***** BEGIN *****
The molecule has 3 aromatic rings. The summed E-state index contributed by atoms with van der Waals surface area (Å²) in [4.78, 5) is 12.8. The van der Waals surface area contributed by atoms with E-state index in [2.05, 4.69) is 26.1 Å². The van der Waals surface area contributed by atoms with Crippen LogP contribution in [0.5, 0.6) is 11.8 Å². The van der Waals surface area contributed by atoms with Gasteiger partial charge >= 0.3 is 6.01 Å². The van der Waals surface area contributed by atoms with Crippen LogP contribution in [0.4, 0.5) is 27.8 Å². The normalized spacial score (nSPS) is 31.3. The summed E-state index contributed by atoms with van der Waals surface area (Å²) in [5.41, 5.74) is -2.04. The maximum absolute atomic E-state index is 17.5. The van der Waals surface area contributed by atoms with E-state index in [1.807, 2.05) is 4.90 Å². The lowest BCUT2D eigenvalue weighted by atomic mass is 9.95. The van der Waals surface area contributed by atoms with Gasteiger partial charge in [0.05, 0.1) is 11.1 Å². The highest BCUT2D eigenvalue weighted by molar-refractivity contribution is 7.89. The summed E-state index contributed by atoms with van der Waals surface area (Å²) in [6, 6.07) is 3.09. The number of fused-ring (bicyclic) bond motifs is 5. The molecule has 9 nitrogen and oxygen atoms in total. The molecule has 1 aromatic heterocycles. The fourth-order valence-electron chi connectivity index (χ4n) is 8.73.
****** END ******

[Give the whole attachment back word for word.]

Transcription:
The molecule has 3 aromatic rings. The summed E-state index contributed by atoms with van der Waals surface area (Å²) in [4.78, 5) is 12.8. The van der Waals surface area contributed by atoms with E-state index in [2.05, 4.69) is 26.1 Å². The van der Waals surface area contributed by atoms with Crippen LogP contribution in [0.5, 0.6) is 11.8 Å². The van der Waals surface area contributed by atoms with Gasteiger partial charge >= 0.3 is 6.01 Å². The van der Waals surface area contributed by atoms with Crippen LogP contribution in [0.4, 0.5) is 27.8 Å². The normalized spacial score (nSPS) is 31.3. The summed E-state index contributed by atoms with van der Waals surface area (Å²) in [5.41, 5.74) is -2.04. The maximum absolute atomic E-state index is 17.5. The van der Waals surface area contributed by atoms with E-state index in [1.807, 2.05) is 4.90 Å². The lowest BCUT2D eigenvalue weighted by atomic mass is 9.95. The van der Waals surface area contributed by atoms with Gasteiger partial charge in [0.05, 0.1) is 11.1 Å². The highest BCUT2D eigenvalue weighted by molar-refractivity contribution is 7.89. The summed E-state index contributed by atoms with van der Waals surface area (Å²) in [6, 6.07) is 3.09. The number of fused-ring (bicyclic) bond motifs is 5. The molecule has 9 nitrogen and oxygen atoms in total. The molecule has 1 aromatic heterocycles. The fourth-order valence-electron chi connectivity index (χ4n) is 8.73.